When he was 18, The Boss was badly injured in a work accident and was laid up for nine months. The injury was so severe that he was classified 4F during WWII, something he was very ashamed of at the time. I remember discussing how that injury could have saved his life during one of our lunches. Born in 1925, The Boss would have been one of the first round of Americans to enter the war.

Eventually, my mom retired and I took the job full-time while she took care of my son. The Boss didn’t do anything to acknowledge her 30+ years of working for him on her last day. I know she was very hurt by this. I think The Boss just didn’t know what to do and he was upset that she’d changed their plan of retiring at the same time some day.

I worked full-time for a while at the office, but it wasn’t the same place anymore. The Boss was stepping back, working less days and his son was taking over the business. One day, when The Boss was out of the office, I got into a fight with his son and I quit on the spot. It’s a decision I still regret to this day. Not because I left the job, it was time for me to do that. Because I added to the rift which was already there with The Bosses’ family.

I have never repaired my relationship with the The Bosses’ son. I saw him at the grocery store about ten years ago and I was going to apologize to him but he turned away and made believe he didn’t see me.

What I didn’t consider when I quit (actually, I didn’t consider a lot of things) but the main one was that I would no longer see The Boss. I found that I missed him and our talks. If he was angry about my leaving abruptly he never said so. I did see him occasionally at my parent’s house and he stopped by my house now and then. It was never the same, though.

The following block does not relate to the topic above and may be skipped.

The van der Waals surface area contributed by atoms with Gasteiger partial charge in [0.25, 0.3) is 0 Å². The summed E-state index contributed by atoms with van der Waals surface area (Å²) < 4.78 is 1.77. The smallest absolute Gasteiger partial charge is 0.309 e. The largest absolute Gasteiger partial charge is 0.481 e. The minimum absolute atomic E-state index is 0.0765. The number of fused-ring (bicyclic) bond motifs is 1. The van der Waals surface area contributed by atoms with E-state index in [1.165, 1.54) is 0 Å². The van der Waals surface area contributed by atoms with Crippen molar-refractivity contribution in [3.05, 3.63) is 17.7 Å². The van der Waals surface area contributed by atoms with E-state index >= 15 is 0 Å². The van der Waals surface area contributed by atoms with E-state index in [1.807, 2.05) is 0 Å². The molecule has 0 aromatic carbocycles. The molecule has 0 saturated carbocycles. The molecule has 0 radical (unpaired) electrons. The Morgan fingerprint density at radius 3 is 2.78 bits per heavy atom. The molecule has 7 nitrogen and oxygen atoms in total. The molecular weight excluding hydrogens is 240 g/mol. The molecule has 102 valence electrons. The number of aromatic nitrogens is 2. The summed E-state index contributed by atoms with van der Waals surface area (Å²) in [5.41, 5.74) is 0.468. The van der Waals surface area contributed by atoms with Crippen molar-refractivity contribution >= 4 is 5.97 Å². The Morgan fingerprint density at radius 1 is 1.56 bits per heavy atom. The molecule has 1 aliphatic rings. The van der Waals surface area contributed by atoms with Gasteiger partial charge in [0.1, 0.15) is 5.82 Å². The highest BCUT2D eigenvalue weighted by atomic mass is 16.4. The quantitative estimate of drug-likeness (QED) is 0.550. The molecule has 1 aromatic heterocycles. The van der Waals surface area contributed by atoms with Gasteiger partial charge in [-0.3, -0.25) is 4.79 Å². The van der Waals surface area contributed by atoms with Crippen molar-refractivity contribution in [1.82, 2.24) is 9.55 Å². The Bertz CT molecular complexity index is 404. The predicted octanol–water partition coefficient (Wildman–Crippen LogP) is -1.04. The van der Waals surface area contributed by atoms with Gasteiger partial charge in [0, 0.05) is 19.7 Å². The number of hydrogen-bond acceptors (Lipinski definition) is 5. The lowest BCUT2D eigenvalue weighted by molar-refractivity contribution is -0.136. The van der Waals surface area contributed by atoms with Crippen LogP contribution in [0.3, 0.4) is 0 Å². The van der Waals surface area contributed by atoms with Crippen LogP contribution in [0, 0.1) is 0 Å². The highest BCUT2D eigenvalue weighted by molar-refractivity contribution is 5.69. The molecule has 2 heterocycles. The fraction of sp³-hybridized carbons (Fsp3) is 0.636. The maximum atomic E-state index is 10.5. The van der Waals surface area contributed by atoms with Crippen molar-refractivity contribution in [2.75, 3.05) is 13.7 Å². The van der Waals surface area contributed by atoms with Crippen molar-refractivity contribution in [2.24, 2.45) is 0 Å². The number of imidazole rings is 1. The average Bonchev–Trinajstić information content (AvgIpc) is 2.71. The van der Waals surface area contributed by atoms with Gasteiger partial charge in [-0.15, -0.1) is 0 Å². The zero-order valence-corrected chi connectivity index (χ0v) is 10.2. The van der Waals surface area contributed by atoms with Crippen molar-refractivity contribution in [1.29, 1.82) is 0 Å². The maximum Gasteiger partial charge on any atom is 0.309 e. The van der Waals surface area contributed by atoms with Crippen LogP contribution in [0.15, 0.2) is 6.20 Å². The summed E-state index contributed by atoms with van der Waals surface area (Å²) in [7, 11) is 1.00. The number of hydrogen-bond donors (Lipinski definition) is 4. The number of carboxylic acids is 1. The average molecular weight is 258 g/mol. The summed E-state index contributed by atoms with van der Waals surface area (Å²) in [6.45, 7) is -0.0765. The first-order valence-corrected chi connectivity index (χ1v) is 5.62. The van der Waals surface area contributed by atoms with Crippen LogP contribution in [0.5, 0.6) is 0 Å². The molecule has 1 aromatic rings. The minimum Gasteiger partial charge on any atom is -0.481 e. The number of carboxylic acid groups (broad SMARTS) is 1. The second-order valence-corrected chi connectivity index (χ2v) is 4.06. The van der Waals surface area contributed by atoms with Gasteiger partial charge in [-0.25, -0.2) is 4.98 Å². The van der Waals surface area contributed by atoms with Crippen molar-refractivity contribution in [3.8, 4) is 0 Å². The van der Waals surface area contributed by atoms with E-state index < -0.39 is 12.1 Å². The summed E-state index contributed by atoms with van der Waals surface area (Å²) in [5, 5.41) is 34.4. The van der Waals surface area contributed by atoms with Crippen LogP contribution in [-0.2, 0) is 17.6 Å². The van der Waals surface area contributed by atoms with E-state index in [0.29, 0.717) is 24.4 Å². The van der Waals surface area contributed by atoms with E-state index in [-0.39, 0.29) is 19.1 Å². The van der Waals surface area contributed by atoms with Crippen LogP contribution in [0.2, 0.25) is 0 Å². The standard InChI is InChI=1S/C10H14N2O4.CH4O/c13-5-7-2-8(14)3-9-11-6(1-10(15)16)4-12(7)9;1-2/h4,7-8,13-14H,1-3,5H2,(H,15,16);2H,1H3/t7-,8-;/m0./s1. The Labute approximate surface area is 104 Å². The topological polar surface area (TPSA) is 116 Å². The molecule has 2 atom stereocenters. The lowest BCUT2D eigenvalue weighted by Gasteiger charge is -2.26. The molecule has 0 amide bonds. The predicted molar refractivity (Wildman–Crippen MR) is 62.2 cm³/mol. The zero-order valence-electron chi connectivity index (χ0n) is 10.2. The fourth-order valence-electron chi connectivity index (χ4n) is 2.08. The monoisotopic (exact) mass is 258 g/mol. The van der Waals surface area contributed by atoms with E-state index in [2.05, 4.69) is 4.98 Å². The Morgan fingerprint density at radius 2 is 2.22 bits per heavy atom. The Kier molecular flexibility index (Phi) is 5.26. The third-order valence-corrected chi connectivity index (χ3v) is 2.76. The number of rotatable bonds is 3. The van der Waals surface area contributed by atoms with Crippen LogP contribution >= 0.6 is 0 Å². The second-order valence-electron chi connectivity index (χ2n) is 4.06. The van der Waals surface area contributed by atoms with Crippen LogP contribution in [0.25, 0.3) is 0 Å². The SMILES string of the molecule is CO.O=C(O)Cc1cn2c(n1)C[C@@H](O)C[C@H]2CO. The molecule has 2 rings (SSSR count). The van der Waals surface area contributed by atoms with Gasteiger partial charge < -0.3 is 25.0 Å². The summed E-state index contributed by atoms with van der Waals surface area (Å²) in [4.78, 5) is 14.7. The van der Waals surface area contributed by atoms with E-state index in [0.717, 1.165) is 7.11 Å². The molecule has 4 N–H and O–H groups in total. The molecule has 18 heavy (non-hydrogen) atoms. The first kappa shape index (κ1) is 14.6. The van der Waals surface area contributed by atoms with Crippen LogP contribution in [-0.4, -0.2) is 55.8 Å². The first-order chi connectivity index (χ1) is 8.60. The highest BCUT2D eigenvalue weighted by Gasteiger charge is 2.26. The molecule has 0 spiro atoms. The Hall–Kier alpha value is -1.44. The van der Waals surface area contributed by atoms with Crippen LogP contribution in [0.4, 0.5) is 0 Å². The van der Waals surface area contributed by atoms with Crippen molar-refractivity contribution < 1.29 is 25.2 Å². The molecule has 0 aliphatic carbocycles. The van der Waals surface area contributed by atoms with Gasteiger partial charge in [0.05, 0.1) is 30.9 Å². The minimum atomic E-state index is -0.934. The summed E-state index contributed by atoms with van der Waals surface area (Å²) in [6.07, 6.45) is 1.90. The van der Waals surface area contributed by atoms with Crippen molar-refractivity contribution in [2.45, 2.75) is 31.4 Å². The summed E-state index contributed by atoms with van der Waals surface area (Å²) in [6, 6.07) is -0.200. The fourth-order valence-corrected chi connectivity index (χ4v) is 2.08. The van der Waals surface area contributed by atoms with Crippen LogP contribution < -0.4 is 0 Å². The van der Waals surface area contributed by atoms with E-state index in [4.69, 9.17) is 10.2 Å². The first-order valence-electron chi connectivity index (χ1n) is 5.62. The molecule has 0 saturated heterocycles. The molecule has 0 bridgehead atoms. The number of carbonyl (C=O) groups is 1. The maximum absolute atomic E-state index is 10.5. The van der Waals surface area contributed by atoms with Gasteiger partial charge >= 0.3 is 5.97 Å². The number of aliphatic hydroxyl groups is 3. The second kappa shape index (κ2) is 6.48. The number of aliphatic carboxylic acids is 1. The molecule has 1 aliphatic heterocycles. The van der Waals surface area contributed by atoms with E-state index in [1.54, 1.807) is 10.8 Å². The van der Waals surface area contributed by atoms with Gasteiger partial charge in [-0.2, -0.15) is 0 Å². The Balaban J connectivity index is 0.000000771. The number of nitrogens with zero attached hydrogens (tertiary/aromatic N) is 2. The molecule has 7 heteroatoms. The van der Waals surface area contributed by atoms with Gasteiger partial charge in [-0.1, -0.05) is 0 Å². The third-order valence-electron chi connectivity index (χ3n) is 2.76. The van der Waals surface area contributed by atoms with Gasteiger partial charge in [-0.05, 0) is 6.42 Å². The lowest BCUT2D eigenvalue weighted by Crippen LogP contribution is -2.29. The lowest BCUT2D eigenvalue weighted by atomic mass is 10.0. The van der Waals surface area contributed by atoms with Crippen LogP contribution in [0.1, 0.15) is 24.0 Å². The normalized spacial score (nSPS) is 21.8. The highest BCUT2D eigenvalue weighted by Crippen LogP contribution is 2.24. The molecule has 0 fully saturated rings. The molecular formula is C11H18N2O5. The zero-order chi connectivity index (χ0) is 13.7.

And so today was the day I’ve been expecting. I learned of The Bosses’ death by reading his obituary in the paper. It was short and it gave some genealogical information on his children and his brothers and sisters. That was it.

I know it’s just an obituary, and that’s what obituaries say, but it struck me as so lacking in the depth and feeling of what this man accomplished and how many lives he touched through his business and his personal life.

So I come back to the question, who was he to me? He was someone very important in my life. He was someone who cared about me and who went out his way for me and took care of me, in his own way.

He was The Boss.

2:57 PM





Veg Day

Tuesday May 15, 2018 2:17 pm (To be posted on Wednesday, May 16)

It occurred to me that when I post these blogs about snap shots of memories I will likely be writing them about something that happened the day before. Or writing them the day of, but posting them the day after because I already posted once for the day. Did that make sense? Anyway, I will now list the actual day and time that the piece was written along with the day it will be published.

Today’s snapshot is an easy one. And rather than being a specific moment, it’s the entire day. An unexpected, unplanned day of freedom and creativity.

Although I don’t presently have a job, I do keep a schedule to my days. I’m that kind of a person where I like to have a daily goal that I work toward before I have “free” time. Sometimes the goal is just to finish a load a laundry, other times it’s a whole list of chores and errands I feel need to be done. Today was supposed to be one of those days. The laundry-list type of day, complete with laundry and errands and my most hated task of all – dog food prep.

My mom’s dog, Charlie, has special dietary needs. Many special dietary needs. He’s allergic to chicken and turkey, has mixed reactions to beef and can’t tolerate much wheat at all. This means no store-bought dog food works. My mom devised a recipe that he tolerated well, made of ground lamb, mashed canned green beans and carrots and smashed baked sweet potato. She cooked two pounds of meat for him for about two weeks worth of meals. She didn’t like doing it either.

charlie by addy

Charlie. He’s a pretty happy guy these days.